Publicly, McCraw claimed the Rio Grande Valley leads Texas in the number of citations DPS issued to drivers for lack of driver’s licenses in 2010, 2011 and 2012, and added that the Valley is second only to the Houston area for “no insurance” citations issued by DPS during the same period.
The reason the Valley leads the state in unlicensed drivers is probably that Texas no longer allows undocumented immigrants to obtain driver’s licenses. Still, National Highway Traffic Safety Administration statistics show that Hidalgo and Cameron counties’ per capita fatal crash rates were below the state average in 2012. When you consider that number, and that Houston has more uninsured drivers than the Valley, it makes you wonder: Was DPS unfairly picking on the Valley and its immigrant population?
For years, some law-enforcement groups have pushed the Legislature to approve statewide checkpoints for drunk drivers, but legislators have repeatedly rejected the proposal. Yet most of the state’s leaders hardly bat an eye when roving checkpoints are deployed “down there.”
I emailed DPS spokesperson Tom Vinger to ask when DPS would be staging roadblocks in Harris County and got a noncommittal response: “Future regulatory checkpoints will be assessed following the current initiative.”
On October 24, DPS released the results, comparing data from that time period with that of three weeks prior, though the department still failed to address Canales’ concerns. Without further enlightening us about how much the program cost, where checkpoints were located or how they were chosen, the report stated that troopers issued 281 citations and 249 warnings for driver license, liability insurance, vehicle registration or inspection violations. Twenty-nine arrests were made for outstanding warrants and there was a 13 percent increase in driver license transactions at area driver license offices, including new and renewal driver licenses compared to the three weeks prior.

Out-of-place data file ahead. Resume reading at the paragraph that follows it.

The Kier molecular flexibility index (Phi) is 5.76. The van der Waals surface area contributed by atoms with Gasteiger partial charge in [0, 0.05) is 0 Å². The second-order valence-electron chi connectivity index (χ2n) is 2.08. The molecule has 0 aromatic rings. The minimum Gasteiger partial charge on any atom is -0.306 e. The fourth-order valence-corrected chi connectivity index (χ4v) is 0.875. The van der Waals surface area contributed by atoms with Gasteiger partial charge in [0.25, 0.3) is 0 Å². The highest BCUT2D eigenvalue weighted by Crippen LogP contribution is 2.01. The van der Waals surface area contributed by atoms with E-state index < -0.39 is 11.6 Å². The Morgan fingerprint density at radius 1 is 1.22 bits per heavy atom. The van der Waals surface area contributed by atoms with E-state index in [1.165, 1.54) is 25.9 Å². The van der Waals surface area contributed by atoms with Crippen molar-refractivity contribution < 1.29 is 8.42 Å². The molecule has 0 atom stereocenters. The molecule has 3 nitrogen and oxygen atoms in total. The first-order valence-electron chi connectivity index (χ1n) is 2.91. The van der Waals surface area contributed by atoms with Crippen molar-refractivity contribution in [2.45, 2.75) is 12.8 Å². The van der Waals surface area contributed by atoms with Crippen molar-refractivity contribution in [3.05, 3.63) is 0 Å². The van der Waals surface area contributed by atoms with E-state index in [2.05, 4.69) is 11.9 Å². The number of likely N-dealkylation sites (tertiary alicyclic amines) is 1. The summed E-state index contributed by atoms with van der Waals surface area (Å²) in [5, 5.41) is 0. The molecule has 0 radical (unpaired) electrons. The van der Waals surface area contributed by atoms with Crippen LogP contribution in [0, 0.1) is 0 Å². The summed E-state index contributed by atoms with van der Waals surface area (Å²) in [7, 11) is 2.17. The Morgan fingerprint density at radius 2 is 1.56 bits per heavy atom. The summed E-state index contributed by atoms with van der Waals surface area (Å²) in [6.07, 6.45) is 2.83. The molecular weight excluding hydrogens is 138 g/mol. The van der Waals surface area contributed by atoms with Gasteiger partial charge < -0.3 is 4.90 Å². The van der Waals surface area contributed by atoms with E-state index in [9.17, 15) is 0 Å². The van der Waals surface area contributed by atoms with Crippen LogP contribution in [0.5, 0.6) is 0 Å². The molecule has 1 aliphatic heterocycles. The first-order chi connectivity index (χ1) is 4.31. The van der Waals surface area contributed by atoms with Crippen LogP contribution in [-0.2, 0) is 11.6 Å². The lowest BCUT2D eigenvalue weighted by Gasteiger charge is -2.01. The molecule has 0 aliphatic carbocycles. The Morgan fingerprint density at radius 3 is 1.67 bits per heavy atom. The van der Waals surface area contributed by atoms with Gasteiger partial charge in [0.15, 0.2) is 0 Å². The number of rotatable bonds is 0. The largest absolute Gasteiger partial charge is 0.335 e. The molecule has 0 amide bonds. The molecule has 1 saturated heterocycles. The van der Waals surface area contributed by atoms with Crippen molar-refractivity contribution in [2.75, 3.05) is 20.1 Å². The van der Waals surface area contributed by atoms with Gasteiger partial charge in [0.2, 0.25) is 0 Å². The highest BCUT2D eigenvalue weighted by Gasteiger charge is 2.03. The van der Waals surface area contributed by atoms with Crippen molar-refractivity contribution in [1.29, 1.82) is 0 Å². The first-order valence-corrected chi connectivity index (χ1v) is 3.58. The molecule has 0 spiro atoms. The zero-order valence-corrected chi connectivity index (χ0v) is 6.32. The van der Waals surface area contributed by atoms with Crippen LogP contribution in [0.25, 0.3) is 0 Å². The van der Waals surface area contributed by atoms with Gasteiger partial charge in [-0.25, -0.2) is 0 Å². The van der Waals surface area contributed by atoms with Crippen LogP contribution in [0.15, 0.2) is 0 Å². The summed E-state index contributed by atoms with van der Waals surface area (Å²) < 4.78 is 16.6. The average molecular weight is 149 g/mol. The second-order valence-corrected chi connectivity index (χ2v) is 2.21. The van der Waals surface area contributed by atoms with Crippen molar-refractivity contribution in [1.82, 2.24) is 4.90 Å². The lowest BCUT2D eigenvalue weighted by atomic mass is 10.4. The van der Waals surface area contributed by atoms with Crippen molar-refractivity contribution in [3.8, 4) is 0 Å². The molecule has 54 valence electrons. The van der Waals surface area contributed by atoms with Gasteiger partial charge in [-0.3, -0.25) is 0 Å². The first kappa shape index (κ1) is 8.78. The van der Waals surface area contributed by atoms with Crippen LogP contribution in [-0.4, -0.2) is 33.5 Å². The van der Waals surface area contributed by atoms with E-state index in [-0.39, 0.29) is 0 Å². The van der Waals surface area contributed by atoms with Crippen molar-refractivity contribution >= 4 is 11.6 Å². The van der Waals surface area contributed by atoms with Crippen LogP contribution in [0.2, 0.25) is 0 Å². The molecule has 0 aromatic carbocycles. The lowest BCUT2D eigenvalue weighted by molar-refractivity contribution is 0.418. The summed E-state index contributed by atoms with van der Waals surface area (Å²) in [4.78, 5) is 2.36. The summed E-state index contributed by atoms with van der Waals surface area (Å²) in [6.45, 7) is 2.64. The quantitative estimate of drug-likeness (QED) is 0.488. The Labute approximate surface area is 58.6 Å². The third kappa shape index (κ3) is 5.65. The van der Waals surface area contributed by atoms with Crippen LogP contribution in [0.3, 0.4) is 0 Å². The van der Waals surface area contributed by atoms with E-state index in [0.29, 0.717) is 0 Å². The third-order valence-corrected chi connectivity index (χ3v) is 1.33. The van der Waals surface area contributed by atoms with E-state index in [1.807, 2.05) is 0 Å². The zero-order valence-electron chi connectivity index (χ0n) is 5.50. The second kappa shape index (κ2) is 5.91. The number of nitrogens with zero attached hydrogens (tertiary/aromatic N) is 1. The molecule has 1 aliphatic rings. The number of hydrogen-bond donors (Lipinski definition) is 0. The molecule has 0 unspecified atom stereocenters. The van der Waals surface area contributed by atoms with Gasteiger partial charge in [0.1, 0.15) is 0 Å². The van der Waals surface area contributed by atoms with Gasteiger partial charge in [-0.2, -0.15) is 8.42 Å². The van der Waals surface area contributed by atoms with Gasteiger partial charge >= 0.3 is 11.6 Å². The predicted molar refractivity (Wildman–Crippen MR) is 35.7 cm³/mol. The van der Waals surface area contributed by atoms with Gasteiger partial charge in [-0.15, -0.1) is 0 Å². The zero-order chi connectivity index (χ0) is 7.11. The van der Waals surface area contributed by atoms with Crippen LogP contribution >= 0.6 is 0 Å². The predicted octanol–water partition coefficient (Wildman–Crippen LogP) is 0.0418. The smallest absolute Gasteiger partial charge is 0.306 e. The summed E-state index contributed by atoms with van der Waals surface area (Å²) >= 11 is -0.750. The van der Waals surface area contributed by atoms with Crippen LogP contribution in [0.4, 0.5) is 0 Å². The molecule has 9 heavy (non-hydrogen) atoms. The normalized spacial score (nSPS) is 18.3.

The report also reiterated that checkpoints were never used to ascertain immigration status, so no immigration arrests were made. Moreover, the report said, U.S. Border Patrol was not involved in this aspect of the initiative. The report added that area traffic crashes decreased by 18 percent during the operation as compared to the three weeks prior, while injury crashes decreased by 20 percent and fatality crashes by 25 percent.
ACLU of Texas Executive Director Terri Burke remains unimpressed. “While DPS has released a self-serving account of the operation, it continues to withhold information about the checkpoints from government watchdogs who have requested it under the [Texas] Public Information Act,” she said in a press release, referring to a request her agency filed on October 4. “We again call on DPS to give a full accounting of its actions so that the public can ascertain the truth of what happened at these checkpoints.”
The DPS report stated the agency will continue to conduct surge operations along the Texas-Mexico border as necessary to specifically combat increases in Mexican cartel drug and human smuggling activity and related criminal activity, such as felony pursuits, stash houses and home invasions.
While the motives behind the initiative remain in question, one thing is certain. McCraw succeeded in uniting a Valley community that historically has not been all that vocal about immigrant rights. If DPS is itching for a fight on the border, it may get one—not from drug cartels, but from people who live there.